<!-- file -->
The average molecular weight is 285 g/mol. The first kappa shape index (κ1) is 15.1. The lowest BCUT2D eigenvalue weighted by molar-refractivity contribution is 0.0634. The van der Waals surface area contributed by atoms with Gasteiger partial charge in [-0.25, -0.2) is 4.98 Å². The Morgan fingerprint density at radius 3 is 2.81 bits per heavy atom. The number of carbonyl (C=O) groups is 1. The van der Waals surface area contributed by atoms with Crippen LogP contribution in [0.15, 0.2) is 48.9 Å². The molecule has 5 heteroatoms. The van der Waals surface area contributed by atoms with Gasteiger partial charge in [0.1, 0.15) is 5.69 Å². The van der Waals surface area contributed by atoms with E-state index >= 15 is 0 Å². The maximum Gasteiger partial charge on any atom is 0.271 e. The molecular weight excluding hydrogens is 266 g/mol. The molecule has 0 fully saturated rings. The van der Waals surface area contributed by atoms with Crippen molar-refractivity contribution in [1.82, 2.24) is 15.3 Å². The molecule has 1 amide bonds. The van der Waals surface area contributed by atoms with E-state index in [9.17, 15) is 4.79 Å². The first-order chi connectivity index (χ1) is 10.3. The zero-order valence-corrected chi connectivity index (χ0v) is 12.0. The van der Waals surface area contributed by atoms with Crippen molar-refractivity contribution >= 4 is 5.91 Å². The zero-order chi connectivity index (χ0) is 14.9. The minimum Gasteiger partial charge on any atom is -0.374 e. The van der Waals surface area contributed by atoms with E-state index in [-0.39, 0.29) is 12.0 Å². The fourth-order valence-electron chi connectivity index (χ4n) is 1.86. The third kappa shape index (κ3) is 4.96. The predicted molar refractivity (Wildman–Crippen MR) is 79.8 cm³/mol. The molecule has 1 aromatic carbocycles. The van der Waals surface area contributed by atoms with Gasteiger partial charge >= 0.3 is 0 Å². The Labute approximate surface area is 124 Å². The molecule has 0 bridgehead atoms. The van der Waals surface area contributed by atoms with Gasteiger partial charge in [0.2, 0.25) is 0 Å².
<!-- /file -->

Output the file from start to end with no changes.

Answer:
The average molecular weight is 285 g/mol. The first kappa shape index (κ1) is 15.1. The lowest BCUT2D eigenvalue weighted by molar-refractivity contribution is 0.0634. The van der Waals surface area contributed by atoms with Gasteiger partial charge in [-0.25, -0.2) is 4.98 Å². The Morgan fingerprint density at radius 3 is 2.81 bits per heavy atom. The number of carbonyl (C=O) groups is 1. The van der Waals surface area contributed by atoms with Crippen LogP contribution in [0.15, 0.2) is 48.9 Å². The molecule has 5 heteroatoms. The van der Waals surface area contributed by atoms with Gasteiger partial charge in [0.1, 0.15) is 5.69 Å². The van der Waals surface area contributed by atoms with E-state index >= 15 is 0 Å². The maximum Gasteiger partial charge on any atom is 0.271 e. The molecular weight excluding hydrogens is 266 g/mol. The molecule has 0 fully saturated rings. The van der Waals surface area contributed by atoms with Crippen molar-refractivity contribution in [1.82, 2.24) is 15.3 Å². The molecule has 1 amide bonds. The van der Waals surface area contributed by atoms with E-state index in [9.17, 15) is 4.79 Å². The first-order chi connectivity index (χ1) is 10.3. The zero-order valence-corrected chi connectivity index (χ0v) is 12.0. The van der Waals surface area contributed by atoms with Crippen molar-refractivity contribution >= 4 is 5.91 Å². The zero-order chi connectivity index (χ0) is 14.9. The minimum Gasteiger partial charge on any atom is -0.374 e. The van der Waals surface area contributed by atoms with E-state index in [-0.39, 0.29) is 12.0 Å². The fourth-order valence-electron chi connectivity index (χ4n) is 1.86. The third kappa shape index (κ3) is 4.96. The predicted molar refractivity (Wildman–Crippen MR) is 79.8 cm³/mol. The molecule has 1 aromatic carbocycles. The van der Waals surface area contributed by atoms with Gasteiger partial charge >= 0.3 is 0 Å². The Labute approximate surface area is 124 Å². The molecule has 0 bridgehead atoms. The van der Waals surface area contributed by atoms with Gasteiger partial charge in [0.2, 0.25) is 0 Å².